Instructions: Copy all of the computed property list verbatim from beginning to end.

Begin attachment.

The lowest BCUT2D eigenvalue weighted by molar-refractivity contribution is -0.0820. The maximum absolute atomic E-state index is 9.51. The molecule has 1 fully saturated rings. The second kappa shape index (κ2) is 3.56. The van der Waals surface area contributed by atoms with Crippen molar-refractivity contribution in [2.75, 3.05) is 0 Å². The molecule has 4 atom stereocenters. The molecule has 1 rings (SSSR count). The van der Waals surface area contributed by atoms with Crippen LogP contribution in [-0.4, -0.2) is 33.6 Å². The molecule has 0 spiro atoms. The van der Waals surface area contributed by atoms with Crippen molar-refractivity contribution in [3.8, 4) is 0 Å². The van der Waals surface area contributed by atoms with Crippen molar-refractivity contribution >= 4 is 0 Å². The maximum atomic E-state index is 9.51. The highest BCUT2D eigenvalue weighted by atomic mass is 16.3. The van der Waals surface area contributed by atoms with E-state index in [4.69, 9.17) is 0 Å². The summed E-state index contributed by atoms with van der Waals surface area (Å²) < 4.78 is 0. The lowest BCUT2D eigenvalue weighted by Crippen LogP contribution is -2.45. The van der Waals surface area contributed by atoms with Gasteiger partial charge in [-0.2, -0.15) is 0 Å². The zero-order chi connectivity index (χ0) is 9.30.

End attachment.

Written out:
The lowest BCUT2D eigenvalue weighted by molar-refractivity contribution is -0.0820. The maximum absolute atomic E-state index is 9.51. The molecule has 1 fully saturated rings. The second kappa shape index (κ2) is 3.56. The van der Waals surface area contributed by atoms with Crippen molar-refractivity contribution in [2.75, 3.05) is 0 Å². The molecule has 4 atom stereocenters. The molecule has 1 rings (SSSR count). The van der Waals surface area contributed by atoms with Crippen LogP contribution in [-0.4, -0.2) is 33.6 Å². The molecule has 0 spiro atoms. The van der Waals surface area contributed by atoms with Crippen molar-refractivity contribution in [3.8, 4) is 0 Å². The van der Waals surface area contributed by atoms with Crippen molar-refractivity contribution >= 4 is 0 Å². The maximum atomic E-state index is 9.51. The highest BCUT2D eigenvalue weighted by atomic mass is 16.3. The van der Waals surface area contributed by atoms with E-state index in [4.69, 9.17) is 0 Å². The summed E-state index contributed by atoms with van der Waals surface area (Å²) < 4.78 is 0. The lowest BCUT2D eigenvalue weighted by Crippen LogP contribution is -2.45. The van der Waals surface area contributed by atoms with Gasteiger partial charge in [-0.2, -0.15) is 0 Å². The zero-order chi connectivity index (χ0) is 9.30.